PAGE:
The word flea market alone has such irresistible temptation on me, I conjured the mouthwatering street food, a long stretch of things to see and shop, perhaps even some talents selling their own handmade craft. For Kitano Tenmangu, its definition is way beyond; arcade games and goldfish scooping for some joyous moments while unbelievably cheap Recycle Kimono going as low as 1,000yen, and also the breathtaking bloomed plum trees all over the compound.
To get there, we took Kyoto City Bus number 101 (or 50) from JR Kyoto station Platform B2 for 230yen. The 30 minutes bus journey was an enjoyable one. As the bus passing through corners of the city, I wondered about the buildings, people that passed by and Kyoto in a whole. This is, after all, the common Kyoto life unseen from tourists.
It did not take long for us to figure out the flea market location. Upon getting off at Kitano Tenmangu stop, we saw an array of stalls lining up, and we knew that this would be it. This monthly flea market on every 25th was not on a considerably big scale, but more than enough for us to spend half day here.
Came famished, we ordered almost everything within our sight; Oden, Yakisoba, Ramen, Karaage, Sweet Potato…and the list went on. Given the soup person I am, I constantly crave for that piping hot broth, and miss the steam swirling its way out. As much as I like the thick broth and rich flavor of Tonkotsu Ramen, Oden is the one that would always win my heart. Its soy-flavored dashi (broth) is clear, light, and brings up the sweetness within each ingredient at the same time. I became so addicted to it, especially the Daikon (white radish) that absorbs essence from the broth it is a must to eat everyday while I was at Japan. I would buy only 2 Daikon in a big bowl of broth, without add-on noodles and other toppings, and then pretend that the conbini staff wasn’t looking at me one kind. We had so much even my travel companions, aka the ladies can differentiate which conbini has better Oden broth or Daikon. Oden is now officially my caffeine.
The Shoyu Ramen came in 2 pieces of ChaShu (slices of meat log), Menma (lactate-fermented bamboo shoot) and lots of Negi (Japanese spring onion) upon request.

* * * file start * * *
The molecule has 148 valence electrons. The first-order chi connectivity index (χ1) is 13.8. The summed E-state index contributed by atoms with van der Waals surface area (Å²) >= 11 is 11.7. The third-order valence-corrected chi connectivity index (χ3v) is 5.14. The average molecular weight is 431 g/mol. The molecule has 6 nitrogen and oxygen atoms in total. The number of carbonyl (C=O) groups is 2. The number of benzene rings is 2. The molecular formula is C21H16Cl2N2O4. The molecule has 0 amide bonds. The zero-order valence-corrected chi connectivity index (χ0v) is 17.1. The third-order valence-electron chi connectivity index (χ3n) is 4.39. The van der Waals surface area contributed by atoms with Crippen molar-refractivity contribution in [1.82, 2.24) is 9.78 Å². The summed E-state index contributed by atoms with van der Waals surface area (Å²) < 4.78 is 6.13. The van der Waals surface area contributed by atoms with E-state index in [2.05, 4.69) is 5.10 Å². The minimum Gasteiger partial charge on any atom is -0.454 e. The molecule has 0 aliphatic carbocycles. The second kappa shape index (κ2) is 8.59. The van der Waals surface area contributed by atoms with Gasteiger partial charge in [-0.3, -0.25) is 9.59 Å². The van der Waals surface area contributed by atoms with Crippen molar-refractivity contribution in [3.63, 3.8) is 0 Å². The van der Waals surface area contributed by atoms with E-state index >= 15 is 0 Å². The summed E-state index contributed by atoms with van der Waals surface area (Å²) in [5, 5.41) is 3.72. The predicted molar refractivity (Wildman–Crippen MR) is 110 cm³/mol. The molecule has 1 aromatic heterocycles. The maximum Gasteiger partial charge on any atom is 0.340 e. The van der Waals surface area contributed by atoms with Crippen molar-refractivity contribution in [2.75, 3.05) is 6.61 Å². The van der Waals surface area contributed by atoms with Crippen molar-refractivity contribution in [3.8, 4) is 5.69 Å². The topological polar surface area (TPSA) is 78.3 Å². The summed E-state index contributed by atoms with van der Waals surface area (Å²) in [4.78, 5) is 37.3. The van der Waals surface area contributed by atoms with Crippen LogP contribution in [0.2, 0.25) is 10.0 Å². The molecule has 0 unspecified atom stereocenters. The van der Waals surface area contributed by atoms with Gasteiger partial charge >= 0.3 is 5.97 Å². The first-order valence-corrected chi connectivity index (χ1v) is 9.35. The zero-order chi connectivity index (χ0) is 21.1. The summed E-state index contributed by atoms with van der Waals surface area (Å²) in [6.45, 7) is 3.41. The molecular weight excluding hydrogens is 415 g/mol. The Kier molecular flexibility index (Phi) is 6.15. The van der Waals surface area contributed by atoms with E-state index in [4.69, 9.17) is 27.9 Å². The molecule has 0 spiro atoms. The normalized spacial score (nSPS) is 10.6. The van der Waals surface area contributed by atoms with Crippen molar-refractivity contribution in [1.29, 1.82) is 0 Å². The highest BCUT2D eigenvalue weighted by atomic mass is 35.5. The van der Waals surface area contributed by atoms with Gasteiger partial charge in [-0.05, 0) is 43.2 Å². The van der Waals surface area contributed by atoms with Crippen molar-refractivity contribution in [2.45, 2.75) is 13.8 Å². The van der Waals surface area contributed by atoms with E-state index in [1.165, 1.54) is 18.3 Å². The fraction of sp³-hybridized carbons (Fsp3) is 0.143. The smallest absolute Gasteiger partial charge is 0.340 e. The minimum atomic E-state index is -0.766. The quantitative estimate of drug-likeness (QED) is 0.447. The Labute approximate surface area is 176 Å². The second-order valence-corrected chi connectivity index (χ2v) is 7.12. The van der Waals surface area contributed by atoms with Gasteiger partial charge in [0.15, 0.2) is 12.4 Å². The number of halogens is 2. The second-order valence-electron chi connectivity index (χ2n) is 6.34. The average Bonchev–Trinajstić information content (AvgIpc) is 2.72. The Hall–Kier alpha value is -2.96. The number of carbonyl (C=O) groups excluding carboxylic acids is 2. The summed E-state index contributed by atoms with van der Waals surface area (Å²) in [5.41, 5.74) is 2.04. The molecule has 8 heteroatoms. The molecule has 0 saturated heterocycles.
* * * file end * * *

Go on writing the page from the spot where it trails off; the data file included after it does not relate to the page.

There was also a small flower market within the flea market itself. We marveled at the beautiful daisy, ranunculus, chrysanthemum and flowers which the names are unknown to us. My sister was right about the ranunculus blooming size in Japan, and they are in so many vibrant colors other than the usual pale white or baby pink available in Malaysia. Being one of my favorites, ranunculus has its own unique texture that is so soft, fluffy and delicate; touching it would be like caressing a fledgling.
Lots of interesting things to look for here, including customization of Shicimi (7 spices) or Ichimi (1 spice), some vintage sailing items, adorable pin cushion, handmade wooden cutlery and cover for blotching paper.
Another highlight of the flea market would be the exceptionally cheap Recycle Kimono (Used Kimono) going for as low as 1,000yen each. The varieties are many, and they come not only from one, but several stalls as well. Some of Kimono may not be of silk quality but rather the wool ones. Also, the condition might not be as decent, thus thorough check before purchase is highly recommended. Having said so, some of the stalls do provide options of higher grade or better condition Kimono. Occasionally, if you are lucky enough, wedding Kimono might be the guest of honor.
Indulge in the fun of classic arcade game, or Goldfish Scooping (金魚すくい, Kingyo-sukui), one of the traditional Japanese games.
On the ground of Kitano Tenmangu Shrine lie many bloomed plum trees there is really no need to pay extra 600yen for the allocated plum groove. Plum flower, which I deemed as one of the intricate works of art by nature’s creator, has its beauty in so many ways I couldn’t decide the best one, and boy I must have taken over a thousand photos just on them alone.
If you happen to be at Kyoto on every 21st, I heard that the flea market at Toji Temple has much more to be explored.
*Visited on 25th March 2014